RV leaders in an industry panel last month agreed with the University of Michigan’s Director of Consumer Surveys Richard Curtin’s forecast of a recovery for the RV industry in mid-2009.
According to an article in RV Executive Today, election year politics, the turmoil in the financial markets and housing issues are conspiring to beat down consumer confidence. “After the elections, we should see a gradual return to stability,” said Bank of the West’s Mark Beecher.
In his fall 2008 forecast, Curtin said he expects the RV market to begin to improve in mid-2009.
Beecher joined the American Recreation Coalition’s Derrick Crandall, Thor’s Dicky Riegel, and Statistical Survey’s Tom Walworth in a wide-ranging discussion that focused on the challenges and opportunities ahead for the RV industry during a session at the RV Dealers International Convention/Expo on Sept. 25 in Las Vegas.
The panel consensus was that there will be substantial pent up demand for all types of RV products when consumer confidence rebounds. “We view consumer confidence as the real overall barometer,” Riegel said.
Much of the panel discussion centered on the availability of retail and wholesale financing. Riegel said that consumers, who just a few months ago had no problems getting financing, are now struggling to obtain RV loans, which is further depressing the market.
Beecher explained that a “hyper-competitive” RV lending market in the early and mid-2000s led to an environment where credit worthiness and down payments took a back seat to gaining market share.
“We are seeing a return to more normalized lending practices,” Beecher said. “The remaining lenders could be characterized as the more conservative lenders.
Top 10 Positive Trends for RVs
Looking toward the future, Crandall provided his “Top 10” reasons why the outlook is good for the RV industry. These are:
No. 10: Positive economic news in some regions of the country — where the energy industry and agricultural industries are doing very well.
No. 9: Economic challenges will dampen the lure of shopping malls — now a tough competitor for Americans’ leisure time, especially youth who like the assured weather, and the combo of food, friends and fun.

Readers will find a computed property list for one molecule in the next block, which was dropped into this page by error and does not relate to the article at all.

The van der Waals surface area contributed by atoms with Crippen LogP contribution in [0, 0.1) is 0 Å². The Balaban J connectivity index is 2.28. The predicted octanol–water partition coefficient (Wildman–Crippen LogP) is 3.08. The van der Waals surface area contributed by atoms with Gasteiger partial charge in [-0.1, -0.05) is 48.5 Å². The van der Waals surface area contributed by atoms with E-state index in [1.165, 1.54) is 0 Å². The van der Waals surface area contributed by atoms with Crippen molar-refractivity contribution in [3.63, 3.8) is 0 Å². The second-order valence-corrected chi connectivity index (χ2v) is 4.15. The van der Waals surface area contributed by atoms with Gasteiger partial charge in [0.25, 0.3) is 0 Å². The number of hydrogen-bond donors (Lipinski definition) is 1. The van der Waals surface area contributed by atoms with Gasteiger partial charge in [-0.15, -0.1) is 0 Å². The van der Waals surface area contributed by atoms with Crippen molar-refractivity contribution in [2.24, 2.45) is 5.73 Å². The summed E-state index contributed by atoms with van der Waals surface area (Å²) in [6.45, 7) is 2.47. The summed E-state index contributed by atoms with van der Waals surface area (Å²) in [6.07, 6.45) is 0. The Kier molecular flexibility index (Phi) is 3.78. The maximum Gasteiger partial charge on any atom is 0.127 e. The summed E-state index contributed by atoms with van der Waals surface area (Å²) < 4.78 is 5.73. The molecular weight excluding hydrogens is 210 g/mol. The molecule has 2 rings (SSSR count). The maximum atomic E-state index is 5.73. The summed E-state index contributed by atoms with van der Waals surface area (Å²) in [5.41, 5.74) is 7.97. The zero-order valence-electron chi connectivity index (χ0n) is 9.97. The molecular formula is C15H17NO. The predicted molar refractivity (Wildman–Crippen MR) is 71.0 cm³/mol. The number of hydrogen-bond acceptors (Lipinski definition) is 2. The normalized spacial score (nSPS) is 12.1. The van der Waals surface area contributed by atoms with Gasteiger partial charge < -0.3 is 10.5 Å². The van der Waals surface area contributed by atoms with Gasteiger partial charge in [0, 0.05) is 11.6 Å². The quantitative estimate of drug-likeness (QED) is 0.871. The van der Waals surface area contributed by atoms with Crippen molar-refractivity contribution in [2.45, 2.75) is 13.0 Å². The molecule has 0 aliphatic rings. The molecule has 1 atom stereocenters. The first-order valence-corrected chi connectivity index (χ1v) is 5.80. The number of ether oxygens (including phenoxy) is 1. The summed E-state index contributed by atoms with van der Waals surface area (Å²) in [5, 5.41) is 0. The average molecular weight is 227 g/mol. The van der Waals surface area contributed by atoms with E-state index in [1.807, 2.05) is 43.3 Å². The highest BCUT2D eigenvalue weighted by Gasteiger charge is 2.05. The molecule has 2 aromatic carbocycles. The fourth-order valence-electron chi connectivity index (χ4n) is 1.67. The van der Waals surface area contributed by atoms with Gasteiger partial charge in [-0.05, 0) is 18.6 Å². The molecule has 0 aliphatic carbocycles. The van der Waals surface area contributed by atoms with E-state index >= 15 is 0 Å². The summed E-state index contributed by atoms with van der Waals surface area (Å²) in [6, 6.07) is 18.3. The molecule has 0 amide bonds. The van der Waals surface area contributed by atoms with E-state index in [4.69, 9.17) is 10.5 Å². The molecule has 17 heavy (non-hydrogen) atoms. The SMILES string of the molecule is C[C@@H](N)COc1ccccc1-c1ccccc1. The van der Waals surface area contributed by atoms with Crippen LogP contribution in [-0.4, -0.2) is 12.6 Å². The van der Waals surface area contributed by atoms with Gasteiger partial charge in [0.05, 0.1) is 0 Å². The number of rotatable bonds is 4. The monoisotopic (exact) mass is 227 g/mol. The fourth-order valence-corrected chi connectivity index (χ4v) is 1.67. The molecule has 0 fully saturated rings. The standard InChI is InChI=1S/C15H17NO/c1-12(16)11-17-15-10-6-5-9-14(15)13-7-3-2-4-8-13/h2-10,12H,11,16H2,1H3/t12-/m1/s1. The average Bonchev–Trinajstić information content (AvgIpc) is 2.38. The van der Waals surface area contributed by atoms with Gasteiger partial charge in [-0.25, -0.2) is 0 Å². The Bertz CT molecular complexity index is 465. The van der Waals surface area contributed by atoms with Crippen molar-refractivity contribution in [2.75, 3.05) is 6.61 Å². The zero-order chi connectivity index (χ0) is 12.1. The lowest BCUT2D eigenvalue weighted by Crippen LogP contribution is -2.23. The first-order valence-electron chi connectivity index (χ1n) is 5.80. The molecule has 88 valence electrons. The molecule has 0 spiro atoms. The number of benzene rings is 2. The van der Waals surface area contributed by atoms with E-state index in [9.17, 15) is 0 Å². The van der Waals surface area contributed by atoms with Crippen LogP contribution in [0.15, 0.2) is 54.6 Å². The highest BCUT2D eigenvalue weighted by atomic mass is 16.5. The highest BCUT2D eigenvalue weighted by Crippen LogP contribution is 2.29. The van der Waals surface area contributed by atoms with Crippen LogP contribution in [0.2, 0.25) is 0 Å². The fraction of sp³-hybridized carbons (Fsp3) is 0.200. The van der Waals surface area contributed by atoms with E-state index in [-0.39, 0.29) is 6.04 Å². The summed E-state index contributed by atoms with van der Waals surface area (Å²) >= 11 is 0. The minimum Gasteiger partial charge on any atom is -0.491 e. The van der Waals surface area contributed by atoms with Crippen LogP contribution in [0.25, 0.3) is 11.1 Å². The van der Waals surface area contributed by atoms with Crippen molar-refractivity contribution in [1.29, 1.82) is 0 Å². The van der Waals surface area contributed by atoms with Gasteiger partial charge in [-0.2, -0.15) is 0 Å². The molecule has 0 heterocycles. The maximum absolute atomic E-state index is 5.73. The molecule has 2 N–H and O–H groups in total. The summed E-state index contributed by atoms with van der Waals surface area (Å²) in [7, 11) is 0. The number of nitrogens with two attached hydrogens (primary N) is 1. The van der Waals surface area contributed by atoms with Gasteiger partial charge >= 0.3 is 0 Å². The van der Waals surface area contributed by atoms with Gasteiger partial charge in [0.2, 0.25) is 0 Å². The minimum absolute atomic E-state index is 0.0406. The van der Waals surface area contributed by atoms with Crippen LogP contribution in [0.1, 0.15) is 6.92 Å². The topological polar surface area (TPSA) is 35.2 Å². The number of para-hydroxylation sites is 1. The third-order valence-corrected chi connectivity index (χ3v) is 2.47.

No. 8: New technology is making it easier to connect people with the recreation experiences they want.
No. 7: We are finding new lures for time in the outdoors, including scenic byways, already stretching 40,000 miles and very popular, and scenic waterways — a new initiative that will premier in early 2010 through a new National Geographic guide.
No. 6: A new and unified federal agency outreach to get kids outdoors, launched on October 14 with PSAs featuring the Jonas Brothers, and PSAs that will be shown in movie theaters.
No. 5: Support from both presidential candidates for an expansion of national service, especially for youth, in a way that could mean a new CCC-like effort.
No. 4: A continuing love of the outdoors by baby-boomers — they still want to go to parks and forests and fish and hike.
No. 3; Widespread public concerns about obesity, especially among youth, and the long term health implications, including shorter lives.
No. 2: A base of millions of current RV enthusiasts who are cheerleaders for the RV lifestyle and the best recruiters of new RVers.
No. 1: The Great Outdoors — covering one-third of the U.S., and including 391 national park units, attracting some 2 billion visits annually. And the 2016 centennial for the National Park Service will prompt substantial new investments, and has already added 3,000 new visitor services seasonal employees.